Sedatives Effective for Critically Ill on Ventilation

Dexmedetomidine associated with less delirium and less time to extubation

MONDAY, Feb. 2 (HealthDay News) -- Dexmedetomidine is similar to midazolam in effectively sedating critically ill patients on mechanical ventilation for prolonged periods, but with less delirium and shorter time to extubation, according to research published online Feb. 2 in the Journal of the American Medical Association, released early to coincide with the Society of Critical Care Medicine's annual meeting in Nashville.

Richard R. Riker, M.D., from Maine Medical Center in Portland, Maine, and colleagues randomly assigned 366 patients receiving mechanical ventilation in the intensive care unit to sedation with dexmedetomidine (244 patients) or midazolam (122 patients) for up to 30 days.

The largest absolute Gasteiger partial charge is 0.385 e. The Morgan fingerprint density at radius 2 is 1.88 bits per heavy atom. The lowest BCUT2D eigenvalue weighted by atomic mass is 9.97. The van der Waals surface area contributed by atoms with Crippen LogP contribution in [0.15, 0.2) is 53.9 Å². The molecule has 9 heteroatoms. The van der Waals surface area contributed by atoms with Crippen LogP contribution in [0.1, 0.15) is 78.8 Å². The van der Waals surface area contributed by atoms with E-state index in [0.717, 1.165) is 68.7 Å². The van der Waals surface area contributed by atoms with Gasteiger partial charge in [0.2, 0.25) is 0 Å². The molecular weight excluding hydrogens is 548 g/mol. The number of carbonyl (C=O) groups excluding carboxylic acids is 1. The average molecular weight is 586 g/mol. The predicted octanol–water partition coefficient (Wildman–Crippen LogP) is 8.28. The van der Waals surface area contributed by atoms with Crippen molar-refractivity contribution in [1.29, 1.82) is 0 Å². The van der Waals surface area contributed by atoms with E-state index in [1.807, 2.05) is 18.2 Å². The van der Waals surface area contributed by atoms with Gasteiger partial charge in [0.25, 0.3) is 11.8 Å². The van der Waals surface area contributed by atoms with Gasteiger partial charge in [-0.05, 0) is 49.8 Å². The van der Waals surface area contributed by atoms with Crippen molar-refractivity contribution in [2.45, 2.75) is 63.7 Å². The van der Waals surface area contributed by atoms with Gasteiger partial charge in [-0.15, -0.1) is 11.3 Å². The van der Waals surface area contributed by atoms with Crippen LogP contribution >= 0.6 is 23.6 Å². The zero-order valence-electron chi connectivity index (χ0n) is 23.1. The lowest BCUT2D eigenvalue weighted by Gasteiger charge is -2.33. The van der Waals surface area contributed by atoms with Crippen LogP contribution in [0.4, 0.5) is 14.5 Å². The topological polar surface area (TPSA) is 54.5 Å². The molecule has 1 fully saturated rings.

The investigators found that both groups had similar percentages of time within the target range of sedation levels and delirium, as assessed by the Richmond Agitation-Sedation Scale. Fewer dexmedetomidine-treated patients experienced delirium (54 versus 76.6 percent) and median time to extubation was significantly shorter (3.7 versus 5.6 days), the researchers report. Both groups spent similar amounts of time in the intensive care unit. More dexmedetomidine-treated patients developed bradycardia but fewer developed tachycardia or hypertension that required treatment, the authors note.

"With the demonstration of the safety of dexmedetomidine at higher doses and for longer periods, clinicians now have a widened choice of sedatives and should always consider not only the need for sedation but also the possible clinical implications of the choice of sedative," the authors of an accompanying editorial write.

The study was funded by Hospira Inc. of Lake Forest, Ill., manufacturers of dexmedetomidine. Several authors have disclosed financial relationships with various pharmaceutical companies, including Hospira.

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